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All about attitudes

31 August 2016
Making New Zealand a country where disabled people have the same opportunities as everyone else and their aspirations can become a reality is the aim of the draft New Zealand Disability Strategy.

But it will come to nothing without significant shifts in public attitude, say people living with disability in a feature article, A Matter of Attitude, written by Bruce Munro in the Otago Daily Times.

Kiringaua Cassidy, 12, is a member of  He Waka Kotuia, a kapa haka group based at Queen’s and King’s High Schools in South Dunedin.  

He loves performing.  But sometimes, Kiri thinks he gets too much attention for the wrong reason.

"I think I get too much attention being in a wheelchair doing this," he says. "I want others to just normalise me as an ordinary person doing kapa haka."

Breaking down barriers

Robbie Francis was a member of the expert reference group who worked on the draft strategy. The PhD student at the University of Otago uses a prosthetic leg. She says she has had plenty of opportunities in her life, as well as barriers.

"But there are still New Zealanders who are segregated, isolated, who, in their words, are living the life of a second-class citizen. Who feel unsafe in their own communities, who cannot be part of the community because of the barriers.

"Until these things are acknowledged and addressed we can’t give up this fight. So, yes, it is important ... When the Government makes any decisions that affect people with disabilities, this is the document they should be referring to."

Chris Ford, a kaituitui (community development worker) for the Disabled Persons Assembly Dunedin, thinks there has been a change in people’s attitudes during the past 30 years, but there is still “a fair amount of discrimination in our society”.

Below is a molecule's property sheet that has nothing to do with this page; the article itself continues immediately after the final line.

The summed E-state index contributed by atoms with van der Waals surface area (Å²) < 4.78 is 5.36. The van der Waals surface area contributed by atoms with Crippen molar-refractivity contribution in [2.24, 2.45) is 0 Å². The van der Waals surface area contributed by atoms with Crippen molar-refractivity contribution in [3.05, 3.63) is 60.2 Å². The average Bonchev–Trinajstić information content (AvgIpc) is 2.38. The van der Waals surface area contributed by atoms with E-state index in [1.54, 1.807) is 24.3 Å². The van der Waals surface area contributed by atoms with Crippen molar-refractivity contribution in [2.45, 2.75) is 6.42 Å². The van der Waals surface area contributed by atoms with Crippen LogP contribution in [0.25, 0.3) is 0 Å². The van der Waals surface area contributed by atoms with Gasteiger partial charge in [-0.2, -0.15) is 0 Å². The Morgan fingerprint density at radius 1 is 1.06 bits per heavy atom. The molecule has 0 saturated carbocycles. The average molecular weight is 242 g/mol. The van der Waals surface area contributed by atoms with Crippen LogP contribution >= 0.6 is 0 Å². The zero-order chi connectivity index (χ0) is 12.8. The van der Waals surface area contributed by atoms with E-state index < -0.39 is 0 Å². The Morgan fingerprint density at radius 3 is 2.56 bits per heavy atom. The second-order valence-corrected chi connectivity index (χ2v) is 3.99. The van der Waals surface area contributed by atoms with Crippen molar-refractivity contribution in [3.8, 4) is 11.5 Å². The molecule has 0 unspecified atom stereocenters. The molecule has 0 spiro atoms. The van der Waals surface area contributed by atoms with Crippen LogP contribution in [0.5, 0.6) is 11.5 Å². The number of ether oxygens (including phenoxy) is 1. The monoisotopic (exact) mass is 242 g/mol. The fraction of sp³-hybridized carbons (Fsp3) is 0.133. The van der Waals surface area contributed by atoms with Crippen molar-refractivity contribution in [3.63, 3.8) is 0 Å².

He concludes: "I want to live in a world where no longer am I defined by what my impairment is, but by how I can contribute as a citizen. And that’s what this Disability Strategy is all about. It’s a vehicle to achieve that."

Social change

Overseen by the Office for Disability Issues, the draft strategy has gone through two rounds of nationwide public consultation and is due to be finalised by Christmas.

The Disability Strategy is the most significant initiative since the first strategy, developed in 2001.

It aims to consider the changes in society, technology and research in the past 15 years in New Zealand and also takes account of the United Nations Convention on the Rights of Persons with Disabilities.

Written in the first person, it seeks to speak for the aspirations of the one in four New Zealanders who identify as having a disability.

It has been described as a new vision for New Zealand, as a country where disabled people have the same opportunities to achieve their aspirations as everyone else. 

All about attitudes

 
 
 
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